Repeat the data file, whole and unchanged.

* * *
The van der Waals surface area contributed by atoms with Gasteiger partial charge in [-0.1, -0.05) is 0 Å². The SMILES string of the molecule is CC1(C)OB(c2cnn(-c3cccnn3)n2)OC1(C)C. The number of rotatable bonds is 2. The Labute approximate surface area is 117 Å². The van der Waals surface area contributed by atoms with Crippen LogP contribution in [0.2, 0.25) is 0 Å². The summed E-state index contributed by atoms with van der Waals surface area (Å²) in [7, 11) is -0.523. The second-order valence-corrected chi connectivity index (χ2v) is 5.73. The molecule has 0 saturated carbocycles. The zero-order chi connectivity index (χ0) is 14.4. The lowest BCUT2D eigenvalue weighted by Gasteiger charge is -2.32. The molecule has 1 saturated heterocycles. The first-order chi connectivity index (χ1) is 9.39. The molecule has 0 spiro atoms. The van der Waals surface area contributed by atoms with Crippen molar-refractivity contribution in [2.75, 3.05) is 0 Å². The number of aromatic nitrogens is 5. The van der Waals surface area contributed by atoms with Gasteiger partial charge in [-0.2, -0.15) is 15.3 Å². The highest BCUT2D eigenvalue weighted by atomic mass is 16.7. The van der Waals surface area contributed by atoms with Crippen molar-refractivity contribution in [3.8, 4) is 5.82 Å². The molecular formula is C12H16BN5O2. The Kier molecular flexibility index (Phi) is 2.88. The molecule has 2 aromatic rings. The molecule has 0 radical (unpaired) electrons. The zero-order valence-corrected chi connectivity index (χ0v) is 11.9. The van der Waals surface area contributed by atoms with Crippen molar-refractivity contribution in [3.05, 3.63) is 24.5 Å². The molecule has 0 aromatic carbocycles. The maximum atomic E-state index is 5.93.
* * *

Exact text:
The van der Waals surface area contributed by atoms with Gasteiger partial charge in [-0.1, -0.05) is 0 Å². The SMILES string of the molecule is CC1(C)OB(c2cnn(-c3cccnn3)n2)OC1(C)C. The number of rotatable bonds is 2. The Labute approximate surface area is 117 Å². The van der Waals surface area contributed by atoms with Crippen LogP contribution in [0.2, 0.25) is 0 Å². The summed E-state index contributed by atoms with van der Waals surface area (Å²) in [7, 11) is -0.523. The second-order valence-corrected chi connectivity index (χ2v) is 5.73. The molecule has 0 saturated carbocycles. The zero-order chi connectivity index (χ0) is 14.4. The lowest BCUT2D eigenvalue weighted by Gasteiger charge is -2.32. The molecule has 1 saturated heterocycles. The first-order chi connectivity index (χ1) is 9.39. The molecule has 0 spiro atoms. The van der Waals surface area contributed by atoms with Crippen molar-refractivity contribution in [2.75, 3.05) is 0 Å². The number of aromatic nitrogens is 5. The van der Waals surface area contributed by atoms with Gasteiger partial charge in [-0.2, -0.15) is 15.3 Å². The highest BCUT2D eigenvalue weighted by atomic mass is 16.7. The van der Waals surface area contributed by atoms with Crippen molar-refractivity contribution in [3.8, 4) is 5.82 Å². The molecular formula is C12H16BN5O2. The Kier molecular flexibility index (Phi) is 2.88. The molecule has 2 aromatic rings. The molecule has 0 radical (unpaired) electrons. The zero-order valence-corrected chi connectivity index (χ0v) is 11.9. The van der Waals surface area contributed by atoms with Crippen molar-refractivity contribution in [3.05, 3.63) is 24.5 Å². The molecule has 0 aromatic carbocycles. The maximum atomic E-state index is 5.93.